This doesn’t mean that we can’t reap the benefits of exercise for ADHD.  A consistent movement plan including cardiovascular exercise like running, cycling, or swimming is particularly beneficial, but even a short walk or bike ride in the morning (before school) or afternoon (before homework) can help.  Exercise has positive effects on the brain almost immediately, not to mention the long term positive effects of having a healthy body and mind (it’s great for mood regulation.)  Since physical activity has essentially no negative side effects, it’s a “no-brainer” (sorry).

BEHAVIORAL THERAPY
Having trouble remaining calm when your ADHD child is doing his thing? Maybe you and your child can benefit from behavioral therapy.  In behavioral therapy, a family meets with a trained counselor to learn about ADHD, and both parent and child learn to develop systems (think checklists and routines) to help the child improve their skills and behavior.  Behavior therapy can improve a child’s behavior, self-control, and self-esteem as well as help parents with their skills and coping mechanisms.  Through regular meetings, a parent can learn to become a personal coach for their child.  Sometimes the parent needs a coach to help deal with their child’s challenging behaviors – a behavioral therapist can help with that, too.  Ask your healthcare provider to help you find a good therapist.

OTHER THERAPIES
Mindfulness and meditation are getting more attention as being useful for a wide variety of conditions from chronic pain, to depression and anxiety, and possibly ADHD symptoms.  Mindfulness is simply paying attention in the moment to how you are feeling, what you are thinking, and focusing on your breathing.  It can take some practice to learn to just sit and breathe for five to ten minutes, but practicing consistently is associated with improved attention and self-regulation behavior (think calmer, less reactive kid and parent).  Many children with ADHD also struggle with anxiety, depression, and sleep – meditation is helpful for those problems, too.  Get started with a Mobile app like Headspace and Calm, which have free and low-cost programs for people of all ages.  Like going to the gym, meditating only works if you do it consistently. Set a time daily with you and your child, and push play on the app – it’s that easy.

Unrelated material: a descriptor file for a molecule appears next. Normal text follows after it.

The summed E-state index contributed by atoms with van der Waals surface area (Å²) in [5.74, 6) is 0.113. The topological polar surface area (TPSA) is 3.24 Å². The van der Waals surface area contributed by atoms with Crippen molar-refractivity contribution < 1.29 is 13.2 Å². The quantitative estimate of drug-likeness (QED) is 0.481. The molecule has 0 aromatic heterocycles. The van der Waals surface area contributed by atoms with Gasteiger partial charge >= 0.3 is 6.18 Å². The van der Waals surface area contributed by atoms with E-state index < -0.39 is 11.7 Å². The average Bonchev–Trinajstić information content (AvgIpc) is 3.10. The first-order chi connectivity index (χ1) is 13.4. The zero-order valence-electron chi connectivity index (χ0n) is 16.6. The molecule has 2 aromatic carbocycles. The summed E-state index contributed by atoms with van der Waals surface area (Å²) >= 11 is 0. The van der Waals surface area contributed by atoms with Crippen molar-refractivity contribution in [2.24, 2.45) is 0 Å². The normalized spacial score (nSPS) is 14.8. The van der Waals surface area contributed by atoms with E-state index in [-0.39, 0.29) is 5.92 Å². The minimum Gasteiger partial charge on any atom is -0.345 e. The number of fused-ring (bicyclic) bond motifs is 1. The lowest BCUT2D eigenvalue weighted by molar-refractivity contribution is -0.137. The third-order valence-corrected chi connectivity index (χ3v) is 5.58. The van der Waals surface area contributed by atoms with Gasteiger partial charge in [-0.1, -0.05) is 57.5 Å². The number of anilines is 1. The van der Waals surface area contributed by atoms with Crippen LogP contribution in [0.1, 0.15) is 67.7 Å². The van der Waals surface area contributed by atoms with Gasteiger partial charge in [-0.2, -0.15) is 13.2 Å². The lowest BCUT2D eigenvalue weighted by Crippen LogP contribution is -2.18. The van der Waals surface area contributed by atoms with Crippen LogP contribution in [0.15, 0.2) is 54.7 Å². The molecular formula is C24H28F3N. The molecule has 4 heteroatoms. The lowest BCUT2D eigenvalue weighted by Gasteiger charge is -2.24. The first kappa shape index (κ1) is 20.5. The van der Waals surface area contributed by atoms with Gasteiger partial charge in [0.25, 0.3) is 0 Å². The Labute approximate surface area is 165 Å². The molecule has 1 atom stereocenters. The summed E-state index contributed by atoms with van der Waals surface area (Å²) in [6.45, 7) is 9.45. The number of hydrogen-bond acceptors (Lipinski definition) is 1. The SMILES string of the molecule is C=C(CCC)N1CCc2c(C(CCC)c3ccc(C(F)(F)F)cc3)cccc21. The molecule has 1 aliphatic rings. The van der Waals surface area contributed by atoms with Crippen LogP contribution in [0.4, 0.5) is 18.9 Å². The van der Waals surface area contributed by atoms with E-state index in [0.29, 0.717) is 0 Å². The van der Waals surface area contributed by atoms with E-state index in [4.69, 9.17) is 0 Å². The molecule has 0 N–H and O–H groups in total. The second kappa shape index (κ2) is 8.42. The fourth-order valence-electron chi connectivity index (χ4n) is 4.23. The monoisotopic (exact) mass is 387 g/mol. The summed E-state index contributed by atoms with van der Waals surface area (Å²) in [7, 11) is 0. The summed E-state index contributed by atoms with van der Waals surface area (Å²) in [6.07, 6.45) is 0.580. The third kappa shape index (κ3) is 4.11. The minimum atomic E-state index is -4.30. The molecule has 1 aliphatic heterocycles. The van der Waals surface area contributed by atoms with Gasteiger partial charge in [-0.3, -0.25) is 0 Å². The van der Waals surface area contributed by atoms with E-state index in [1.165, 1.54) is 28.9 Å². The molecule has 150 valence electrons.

Supplements also get plenty of attention in the ADHD world.  A few studies have shown that some children with ADHD symptoms may have lower levels than normal of some nutrients such as iron, zinc, magnesium, vitamin D, and long-chain polyunsaturated fatty acids (PUFA’s or omegas).  It is not clear; however, if these nutrients have anything to do with causing the ADHD, or even if taking supplements of these nutrients consistently helps to improve symptoms.  Hopefully, scientists will get to work performing studies to clearly answer these questions.  In the meantime, be sure to discuss with your doctor before starting any new supplements for your child.

PUTTING IT INTO PRACTICE
Sometimes the simplest things in life are the hardest ones to pull off.  Setting up a lifestyle that allows an ADHD child to flourish may include changing our schedules, setting up morning checklists, earlier bedtime routines to promote good sleep, providing healthy meals, and allowing time for exercise and play.  This stuff takes effort!  But with very low cost and no negative side-effects, they are worth it!   I find it helpful to have a big dry erase board in my kitchen with a checklist visible to the whole family to remind us to pursue the simple things that have been proven to promote good health. Even grown-ups like to check things off!


Written by Jennifer Singh, MD
Dr. Singh is an Assistant Professor at LSU Health School of Allied Health where she teaches physician assistant students and medical students.  She also owns Singh Wellness, LLC, and provides classes and coaching for helping patients transition to a plant-strong diet to treat and reverse disease.  She can be found online at www.jennifersinghmd.com and on Facebook at Jennifer Singh MD.